Wednesday, Kuper will lecture at 11:30 a.m. at UND Hughes Fine Arts Cneter and Clay Bennett will speak at 3 p.m. at the Josephine Campbell Recital Hall at UND Hughes Fine Arts Center. Special closing receptions for the artists will begin at 4 p.m. Wednesday at the Myers Gallery and at 7 p.m. at Third Street Gallery on Kittson. Kuper, Tobocman and Jones are expected to attend both events.

Kuper probably is best known for his artistic work in Time, Newsweek, The New York Times and MAD magazine, in which he illustrates Spy vs. Spy every month.

Among the other 41 artist represented in the "Graphic Radicals" exhibit are Art Speigelman, Sue Coe, Eric Drooker, Mac McGill, Keven Pyle, Rebecca Migdal, James Romberg and Marguerite Van Cook.

Kuper and Tobocman established World War 3 Illustrated following the election of President Ronald Regan and a perceived tilt toward conservatism in America, a news release said.

Since that time, the publication -- produced annually -- has included artwork created by a collective of artists who confront social and political issues on a specific theme, such as racism, prison, AIDS, religion, sex and war.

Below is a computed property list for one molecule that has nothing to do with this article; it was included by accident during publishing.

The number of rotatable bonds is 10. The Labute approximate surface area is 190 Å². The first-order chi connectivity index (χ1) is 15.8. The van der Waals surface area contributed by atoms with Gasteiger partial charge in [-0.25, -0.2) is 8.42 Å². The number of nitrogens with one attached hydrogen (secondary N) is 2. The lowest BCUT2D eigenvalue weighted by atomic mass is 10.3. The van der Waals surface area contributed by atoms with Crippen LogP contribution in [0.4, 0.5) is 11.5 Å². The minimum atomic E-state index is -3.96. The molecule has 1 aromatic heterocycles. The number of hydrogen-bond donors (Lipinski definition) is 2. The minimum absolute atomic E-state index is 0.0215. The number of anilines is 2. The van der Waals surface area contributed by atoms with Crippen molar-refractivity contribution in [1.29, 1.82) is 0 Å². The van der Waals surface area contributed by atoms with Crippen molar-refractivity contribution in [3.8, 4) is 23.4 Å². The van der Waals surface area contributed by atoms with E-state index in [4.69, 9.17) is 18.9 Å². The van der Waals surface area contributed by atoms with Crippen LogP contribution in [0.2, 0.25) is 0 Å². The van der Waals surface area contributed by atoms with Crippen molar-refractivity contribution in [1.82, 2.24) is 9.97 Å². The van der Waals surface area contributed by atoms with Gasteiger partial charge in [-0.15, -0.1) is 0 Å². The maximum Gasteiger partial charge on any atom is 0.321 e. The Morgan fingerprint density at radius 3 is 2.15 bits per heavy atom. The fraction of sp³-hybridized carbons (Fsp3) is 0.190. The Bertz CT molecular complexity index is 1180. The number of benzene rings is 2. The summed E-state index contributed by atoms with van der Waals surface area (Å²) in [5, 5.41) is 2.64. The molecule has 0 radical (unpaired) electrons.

Holland Carter, writing in a New York Times review of the exhibition, observed: "The 9/11 issue, which appeared very soon after the disaster, is still a heart-stopper, with its diary-like narratives in cartoon form and its evocation of the grief and paranoia that gripped the city."

"Graphic Radicals: 30 Years of World War 3 Illustrated" is on loan from the Exit Art cultural center in New York. Exit Art presents experimental, historical and unique exhibitions of aesthetic, social, political and environmental issues. The World War 3 Illustrated exhibit is curated by Kuper, Tobocman and Susan Willmarth.



- 9:30 a.m., Seth Tobocman, artist lecture, UND Hughes Fine Arts Center Room 227

- 12:30 p.m., Sabrina Jones, artist lecture, UND Gillette Hall Room 303

- 3 p.m., World War 3 panel, artists Peter Kuper, Seth Tobocman and Sabrina Jones, UND Memorial Union River Valley Room


- 11:30 a.m., Peter Kuper, artist lecture, UND Hughes Fine Arts Center Room 227

- 3 p.m., 2002 Pulitzer Prize winning cartoonist Clay Bennett in Conversation, UND Hughes Fine Arts Center Josephine Campbell Recital Hall

- 4 to 6 p.m., Closing reception for "Graphic Radicals: 30 Years of WW3 Illustrated," UND Hughes Fine Arts Center, Myers Gallery

- 7 to 9 p.m., Closing reception for "Graphic Radicals: 30 Years of WW3 Illustrated," Third Street Gallery on Kittson, downtown Grand Forks

Reach Tobin at (701) 780-1134; (800) 477-6572, ext. 134; or send e-mail to